The lower risk was not consistent across all subgroups of recipients. Figure 2 compares non-recipients to subgroups of recipients for rates of filling opioid prescriptions. The greatest proportion of those who avoided filling an opioid prescription was seen in the Early sub-group, which comprised 87% of all recipients of chiropractic care. Among early recipients of chiropractic care, the adjusted risk of filling an opioid prescription was 62% lower as compared to non-recipients (hazard ratio 0.38; 95% confidence interval 0.34–0.42). In the Delayed and Late sub-groups, we found no statistically significant difference in fill rates as compared to non-recipients.
Figure 3 depicts the comparative association between choice of treatment and risk of opioid use via survival curves, in which “survival” is equivalent to going without filling a prescription for an opioid analgesic. Overall, for the entire study period, recipients maintained a consistent advantage over non-recipients at up to 365 days following diagnosis of spinal pain.
The results of this study support our hypothesis that among older Medicare beneficiaries diagnosed with spinal pain, recipients of chiropractic care have a lower risk of filling a prescription for an opioid analgesic as compared to non-recipients. The findings are generalizable to older US adults. Based upon the results in Table 3, calculation of number needed to treat shows that, on average, 2.2 patients would have to switch from primary medical care alone to primary care plus chiropractic care for one additional patient to not fill a prescription for opioid medication. Lower risk of filling an opioid prescription may have been driven by the Early sub-group of recipients, who initiated chiropractic care within the first 30 days of an episode of spinal pain. These results are consistent with previous studies on other, mostly younger populations, who received early chiropractic care, physical therapy, or other non-pharmacological pain management. 9–11, 17, 18]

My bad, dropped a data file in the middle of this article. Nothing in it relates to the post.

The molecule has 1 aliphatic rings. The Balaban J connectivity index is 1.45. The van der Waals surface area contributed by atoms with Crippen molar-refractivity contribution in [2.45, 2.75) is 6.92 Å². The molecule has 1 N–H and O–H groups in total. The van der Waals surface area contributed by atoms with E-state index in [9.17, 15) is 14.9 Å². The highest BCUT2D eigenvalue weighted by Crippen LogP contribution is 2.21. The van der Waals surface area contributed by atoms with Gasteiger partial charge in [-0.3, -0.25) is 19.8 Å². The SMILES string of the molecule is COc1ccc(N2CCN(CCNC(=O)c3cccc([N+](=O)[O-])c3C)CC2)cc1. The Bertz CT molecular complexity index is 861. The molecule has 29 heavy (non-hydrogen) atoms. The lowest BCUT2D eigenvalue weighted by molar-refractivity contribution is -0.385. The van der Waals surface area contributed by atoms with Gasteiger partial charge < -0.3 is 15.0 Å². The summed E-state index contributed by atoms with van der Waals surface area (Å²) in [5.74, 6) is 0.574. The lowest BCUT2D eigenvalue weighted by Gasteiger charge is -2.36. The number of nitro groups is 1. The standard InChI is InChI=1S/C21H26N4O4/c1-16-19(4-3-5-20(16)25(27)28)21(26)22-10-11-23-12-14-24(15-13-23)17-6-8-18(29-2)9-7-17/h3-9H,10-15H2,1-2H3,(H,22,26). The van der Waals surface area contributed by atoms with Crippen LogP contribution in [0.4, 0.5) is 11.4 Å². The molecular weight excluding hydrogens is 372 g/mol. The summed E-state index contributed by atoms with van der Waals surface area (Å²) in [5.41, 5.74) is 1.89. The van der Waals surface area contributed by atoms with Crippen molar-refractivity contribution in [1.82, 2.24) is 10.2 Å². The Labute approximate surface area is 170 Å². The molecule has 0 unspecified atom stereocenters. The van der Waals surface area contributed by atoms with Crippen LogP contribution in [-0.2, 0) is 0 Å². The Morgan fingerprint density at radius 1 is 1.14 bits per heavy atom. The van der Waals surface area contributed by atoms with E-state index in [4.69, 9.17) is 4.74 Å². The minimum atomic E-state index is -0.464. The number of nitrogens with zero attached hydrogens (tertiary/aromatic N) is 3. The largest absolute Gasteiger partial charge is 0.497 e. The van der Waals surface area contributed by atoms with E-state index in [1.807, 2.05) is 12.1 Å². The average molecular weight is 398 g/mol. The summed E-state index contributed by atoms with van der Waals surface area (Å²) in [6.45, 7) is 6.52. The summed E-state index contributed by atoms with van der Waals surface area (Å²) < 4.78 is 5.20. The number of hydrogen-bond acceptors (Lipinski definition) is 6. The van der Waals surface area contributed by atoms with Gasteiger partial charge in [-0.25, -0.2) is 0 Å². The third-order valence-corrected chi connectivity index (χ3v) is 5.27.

The observed advantage of early chiropractic care mirrors the results of a prior study on a population of adults aged 18–84.  Similarly, a systematic review by Corcoran et al. reported 64% lower odds of opioid prescription among recipients, for whom a chiropractor was either the first provider seen or part of the initial treatment strategy in four of the six included studies.  Previous studies have reported other benefits associated with seeing a chiropractor first. Keeney et al. reported that among patients with work-related back injuries, more than 42% of workers who first saw a surgeon underwent surgery for their injury, as compared to less than 2% of those who first saw a chiropractor.  In a retrospective analysis of health claims for patients with low back pain, Liliedahl et al. found that total insurance payments for episodes of care initiated with a chiropractor were almost 40% lower than episodes initiated with a medical doctor, and remained 20% less expensive following risk adjustment.  Thus, our results suggest that—in addition to lower cost and more efficient utilization of clinical resources—early chiropractic care for spinal pain is also associated with improved patient safety as compared to conventional medical care, at least with regard to use of opioids.
Because measures of opioid prescribing have been reported to vary two- to three-fold by state , we controlled for beneficiary state of residence. Putting geography on a statistically level ground prevents masking of the effects of confounders. However, at the national level, the effect of chiropractic care on use of prescription opioids appears to be such a strong relationship that associations with geography are barely noticeable.
There is a critical need for high value non-pharmacological approaches to pain management.  Cost comparisons between chiropractic care and opioid analgesic therapy for spinal problems favor the value of the former [23, 24], with achievement of similar if not better clinical outcomes.  To increase the use of high value treatments and reduce the utilization of low value spine care, clinicians and policy makers should align decisions with current guidelines.  The results of this study confirm previous reports that evidence-based non-pharmacological approaches to spine care appear to offer not only alternatives to prescription opioids, but upstream strategies for curtailing the use and misuse of opioid medications. [27, 28]